*One Belle Hall Property Owners Association, Inc., v. Trammell Crow Residential Company, S.C. Ct. App. Opinion 5407 (June 1, 2016).

**Smith v. D.R. Horton, Inc., S.C. Supreme Court Opinion 27645 (July 6, 2016).

Court of Appeals Refuses to ‘Horse Around’ with Zoning Appeals Decision.


Will some Charleston carriage horses be evicted?

Condominium projects take on all shapes and sizes in beautiful, historic, downtown Charleston, where the population of tourists and residents increases daily.

An old historic house may maintain its white-columned exterior while housing four or six residential condominium units. The stately carriage house out back may be a separate unit. An office building may look like any other brick-façade four-story building from the exterior, but the interior may contain a courtyard complete with fountains, and each office may be an owned separately as a condominium unit. A residential lot may be subject to a restriction covenant that prohibits subdividing, but a creative developer may use a Horizontal Property Regime to create multiple units anyway.

But in a case decided on June 29, the Court of Appeals drew the line at a horse stable condo project that would have been created to resolve a zoning issue.*

horse carriageThe Charleston Board of Zoning Appeals had denied the application of Arkay for a special use exception to operate a carriage horse stable at 45 Pinckney Street in the historic City Market District. The property was located within 93.5 feet of a residential district, and the special exception required a separation of 100 feet.

To separate the “stabling activity” from the residential district, Arkay proposed an HPR to divide the building into two units. The rear portion of the building would house Unit A which would consist of six stalls in which the horses would be fed, groomed and stored. The front portion of the building would house Unit B which would consist of two offices and would be subject to an appurtenant easement for the benefit of Unit A for ingress and egress to Pinckney Street. Unit B would also be subject to a restrictive covenant prohibiting the use of that space as a stable.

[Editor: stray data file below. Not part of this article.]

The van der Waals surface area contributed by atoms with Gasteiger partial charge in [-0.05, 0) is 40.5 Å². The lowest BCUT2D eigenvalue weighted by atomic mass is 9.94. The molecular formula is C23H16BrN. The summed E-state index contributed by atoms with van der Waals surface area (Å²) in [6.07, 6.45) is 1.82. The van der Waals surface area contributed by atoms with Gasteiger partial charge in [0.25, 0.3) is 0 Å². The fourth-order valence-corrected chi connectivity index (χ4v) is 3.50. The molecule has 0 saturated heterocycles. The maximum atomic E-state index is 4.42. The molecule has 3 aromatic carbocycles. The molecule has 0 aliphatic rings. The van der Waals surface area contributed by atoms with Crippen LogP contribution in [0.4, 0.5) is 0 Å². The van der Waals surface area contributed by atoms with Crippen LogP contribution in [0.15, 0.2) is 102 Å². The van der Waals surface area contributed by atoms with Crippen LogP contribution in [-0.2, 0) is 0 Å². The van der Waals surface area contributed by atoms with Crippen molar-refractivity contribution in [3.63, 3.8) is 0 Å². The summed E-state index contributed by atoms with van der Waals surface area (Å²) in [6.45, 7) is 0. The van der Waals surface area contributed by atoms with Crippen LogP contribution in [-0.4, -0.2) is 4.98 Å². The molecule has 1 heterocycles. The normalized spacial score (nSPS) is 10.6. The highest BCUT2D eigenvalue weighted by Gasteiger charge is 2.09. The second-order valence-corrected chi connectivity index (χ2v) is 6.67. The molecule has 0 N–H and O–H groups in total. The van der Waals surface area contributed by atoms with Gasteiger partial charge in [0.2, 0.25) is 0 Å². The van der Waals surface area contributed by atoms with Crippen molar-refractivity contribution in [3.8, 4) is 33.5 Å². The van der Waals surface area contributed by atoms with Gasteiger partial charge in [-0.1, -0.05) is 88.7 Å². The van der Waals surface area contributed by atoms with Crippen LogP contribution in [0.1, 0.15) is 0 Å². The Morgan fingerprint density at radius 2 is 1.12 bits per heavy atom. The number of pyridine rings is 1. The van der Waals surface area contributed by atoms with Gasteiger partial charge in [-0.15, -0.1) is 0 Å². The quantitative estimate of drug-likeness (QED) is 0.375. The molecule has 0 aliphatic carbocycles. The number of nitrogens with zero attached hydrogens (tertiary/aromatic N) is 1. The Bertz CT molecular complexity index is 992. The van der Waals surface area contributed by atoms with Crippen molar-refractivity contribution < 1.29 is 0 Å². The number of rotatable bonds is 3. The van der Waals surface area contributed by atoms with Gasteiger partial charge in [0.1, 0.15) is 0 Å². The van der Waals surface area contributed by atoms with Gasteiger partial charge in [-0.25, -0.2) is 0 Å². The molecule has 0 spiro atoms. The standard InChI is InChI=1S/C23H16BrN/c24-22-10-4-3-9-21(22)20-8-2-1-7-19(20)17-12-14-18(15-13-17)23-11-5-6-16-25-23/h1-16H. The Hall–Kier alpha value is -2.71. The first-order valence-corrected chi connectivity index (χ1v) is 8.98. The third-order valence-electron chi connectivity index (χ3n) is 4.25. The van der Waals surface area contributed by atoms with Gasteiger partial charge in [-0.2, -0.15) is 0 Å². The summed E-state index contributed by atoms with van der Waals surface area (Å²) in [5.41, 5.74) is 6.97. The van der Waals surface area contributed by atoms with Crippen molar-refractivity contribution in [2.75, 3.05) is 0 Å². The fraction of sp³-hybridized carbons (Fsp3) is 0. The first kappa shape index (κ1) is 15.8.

Units A and B would be separated in the middle of the building by a common area consisting of two tack rooms, two restrooms, an area for customer waiting, and an area for customer loading and unloading. Because its horse stalls would be located 119 feet from the nearest residential zone, Arkay contended the stabling activity complied with the zoning ordinances separation requirement.

Arkay’s argument was based on the premise that the zoning ordinance’s use of the word “stable” described a use and not a physical structure. In rejecting this argument, the Board noted that only one building occupies 45 Pinckney Street, and the proposed HPR did not alter that circumstance. On appeal, the Circuit Court held that the separation requirement applied to the use, not the physical structure.

The Court of Appeals agreed with the Board, stating that the ordinance did not describe “uses” for the property but rather established prerequisites on how a stable must be configured and how it must operate to receive a special use exception. Because the building that would keep the horses encompasses the entire lot, the Court found that it is a stable for the purposes of the ordinance. Even though the horses would be kept in the rear of the building—and would be separated from the street by areas for customers, tack rooms, restrooms and offices—this does not change the building’s status as a stable, according to the Court.

Maybe the Supreme Court will see it another way, because who doesn’t love a horse-drawn carriage ride in historic Charleston?


*Arkay, LLC. v. City of Charleston, South Carolina Court of Appeals Opinion 5419, June 29, 2016.